Building the Science in Digital Health

shallow focus photography of microscope
Photo by Chokniti Khongchum on

While IBM is credited with inventing the first smartphone twenty-five years ago, the advent of the iPhone in 2007 gave birth to apps as we know them in modern times. Digital health has followed as a natural outgrowth of the ubiquitous nature of phones and how we rely on them daily. 

Digital health, from online learning in the early 2000s to digital therapeutics, which are a more recent evolution, has slowly built the evidence base to demonstrate their effectiveness. The speed of adoption of digital tools in the pandemic underscores the related need to speed up the pace of scientific discovery to learn more about where these tools can be optimally deployed. 

A new commentary by Joy Ku and Ida Sim from Stanford and USCF respectively appears in the latest issue of Nature Digital Medicine provides an overview of three recent papers that offer guidance on translating research into practice.

The authors reflect that over 85,000 health apps are available to consumers, but few have been studied in research trials, and fewer still have demonstrated evidence of benefit. In 2016, mHealth Connect was started as a collaboration between the National Institutes of Health’s Big Data To Knowledge (BD2K)- Centers for Excellence- the Mobilize Center and the Mobile-Sensor-To-Knowledge (MD2K) to explore alignment for evidence generation for mobile health. This effort aimed to bring various stakeholders together to address critical issues like data use, data sharing, and clinical use case development to close the knowledge gap and advance the field. 

mHealth Connect

An early focus of this work is the use of app-generated data outside of traditional healthcare settings. The reviewed papers do not include data derived in healthcare settings (e.g., Holter monitor) or app data generated data from educational apps. The articles include data from mobile apps that consumers are using to manage and monitor their health with or without the support of a care team. The authors reflect that work by mHealth Connect leads to the creation of large data sets that researchers can standardize and leverage for insight mining and study design.

The Clinical Trials Transformation Initiative (CTTI) provides mhealth developers a comprehensive set of guidelines, including novel endpoints and protocols for device-supported data collection. Having standards helps offer benchmarks to app companies to design for, as today we have a lot of noise and not enough signal. These efforts lend themselves to advancing standards, so app-to-app comparisons will be possible if common data architecture is used.

Work is also underway to deploy mhealth in clinical care settings, and the pandemic likely accelerated this work via virtual care and remote patient monitoring. Integrating these tools into clinical care goes beyond demonstrating mhealth’s value as clinical workflows, and EMR functionality is also a significant impediment to adoption. What kind of data is being collected? What access does the care team have to this data, and how might they act on the metrics? Is the care team configured to act on this data?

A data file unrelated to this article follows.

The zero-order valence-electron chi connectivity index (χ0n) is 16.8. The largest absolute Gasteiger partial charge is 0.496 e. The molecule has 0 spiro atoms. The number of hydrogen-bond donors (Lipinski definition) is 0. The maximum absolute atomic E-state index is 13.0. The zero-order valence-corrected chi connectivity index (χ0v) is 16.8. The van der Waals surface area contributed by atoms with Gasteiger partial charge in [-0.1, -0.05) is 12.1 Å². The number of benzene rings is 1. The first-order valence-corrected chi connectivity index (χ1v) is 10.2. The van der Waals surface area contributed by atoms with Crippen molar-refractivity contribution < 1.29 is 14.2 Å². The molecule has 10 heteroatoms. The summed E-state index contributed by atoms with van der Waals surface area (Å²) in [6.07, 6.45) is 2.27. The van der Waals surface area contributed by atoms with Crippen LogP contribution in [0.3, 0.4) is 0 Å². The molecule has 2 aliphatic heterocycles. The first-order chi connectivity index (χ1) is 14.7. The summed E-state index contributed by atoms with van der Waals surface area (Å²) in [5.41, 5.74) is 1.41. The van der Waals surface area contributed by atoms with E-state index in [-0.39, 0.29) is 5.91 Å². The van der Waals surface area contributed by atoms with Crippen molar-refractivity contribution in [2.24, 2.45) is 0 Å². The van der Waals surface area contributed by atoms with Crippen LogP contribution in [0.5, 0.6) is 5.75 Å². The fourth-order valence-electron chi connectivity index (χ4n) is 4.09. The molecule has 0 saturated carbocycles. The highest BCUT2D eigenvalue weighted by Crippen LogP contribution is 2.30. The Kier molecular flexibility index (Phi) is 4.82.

It has been 13 years since the first iPhone was released; when we juxtapose that with the clinical pace of knowledge transfer, often quoted as taking 14 years to move from journal article to front line practice, this work is still in its infancy. These apps are now in consumers’ hands; a home blood pressure monitor allows someone with hypertension to monitor their blood pressure at home; in real-time, they can also share these readings with their doctor. This was not possible before the smartphone.

New models of care will emerge when these tools are more deeply deployed in clinical care. Building the evidence base is contingent on multiple stakeholders working together to create the research agendas necessary to demonstrate the value of this new therapeutic class. Funding for mhealth tools often comes from venture capitalists who aren’t in the business of funding research, so NIH’s efforts in the USA and related efforts globally will be significant to the advancement and longevity of the field. 

Thanks for reading – Trina

(Opinions are my own)


Ku JP, Sim I. Mobile Health: making the leap to research and clinics. NPJ Digit Med. 2021 May 14;4(1):83. doi: 10.1038/s41746-021-00454-z. PMID: 33990671; PMCID: PMC8121913.

NIH Big Data to Knowledge Center

Ku JP, et al. The Mobilize Center: an NIH Big Data to Knowledge Center to advance human movement research and improve mobility. J. Am. Med. Inform. Assoc. 2015;22:1120–1125. doi: 10.1093/jamia/ocv071. – DOI – PMC – PubMed

Kumar S, et al. Center of excellence for mobile sensor data-to-knowledge (MD2K) IEEE Pervasive Comput. 2017;16:18–22. doi: 10.1109/MPRV.2017.29. – DOI – PMC – PubMed

Clinical Trials Transformation Initiative. Mobile Clinical Trials (MCT). (2016).

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